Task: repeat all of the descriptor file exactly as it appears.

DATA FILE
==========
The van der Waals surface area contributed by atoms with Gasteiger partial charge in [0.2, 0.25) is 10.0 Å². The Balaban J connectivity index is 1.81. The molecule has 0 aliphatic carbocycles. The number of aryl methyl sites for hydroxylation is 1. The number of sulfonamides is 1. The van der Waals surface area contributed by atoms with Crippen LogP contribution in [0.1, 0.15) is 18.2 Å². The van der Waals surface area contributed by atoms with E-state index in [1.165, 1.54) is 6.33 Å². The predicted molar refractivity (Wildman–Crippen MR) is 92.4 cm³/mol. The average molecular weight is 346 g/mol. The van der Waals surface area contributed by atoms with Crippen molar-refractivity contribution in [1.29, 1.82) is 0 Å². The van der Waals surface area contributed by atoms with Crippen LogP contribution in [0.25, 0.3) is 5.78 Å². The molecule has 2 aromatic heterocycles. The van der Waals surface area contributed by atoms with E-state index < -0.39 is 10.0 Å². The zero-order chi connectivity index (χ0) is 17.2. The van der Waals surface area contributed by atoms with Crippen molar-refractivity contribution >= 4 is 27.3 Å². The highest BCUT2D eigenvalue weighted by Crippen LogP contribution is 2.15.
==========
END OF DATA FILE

The van der Waals surface area contributed by atoms with Gasteiger partial charge in [0.2, 0.25) is 10.0 Å². The Balaban J connectivity index is 1.81. The molecule has 0 aliphatic carbocycles. The number of aryl methyl sites for hydroxylation is 1. The number of sulfonamides is 1. The van der Waals surface area contributed by atoms with Crippen LogP contribution in [0.1, 0.15) is 18.2 Å². The van der Waals surface area contributed by atoms with E-state index in [1.165, 1.54) is 6.33 Å². The predicted molar refractivity (Wildman–Crippen MR) is 92.4 cm³/mol. The average molecular weight is 346 g/mol. The van der Waals surface area contributed by atoms with Crippen molar-refractivity contribution in [1.29, 1.82) is 0 Å². The van der Waals surface area contributed by atoms with Crippen LogP contribution in [0.25, 0.3) is 5.78 Å². The molecule has 2 aromatic heterocycles. The van der Waals surface area contributed by atoms with E-state index < -0.39 is 10.0 Å². The zero-order chi connectivity index (χ0) is 17.2. The van der Waals surface area contributed by atoms with Crippen molar-refractivity contribution >= 4 is 27.3 Å². The highest BCUT2D eigenvalue weighted by Crippen LogP contribution is 2.15.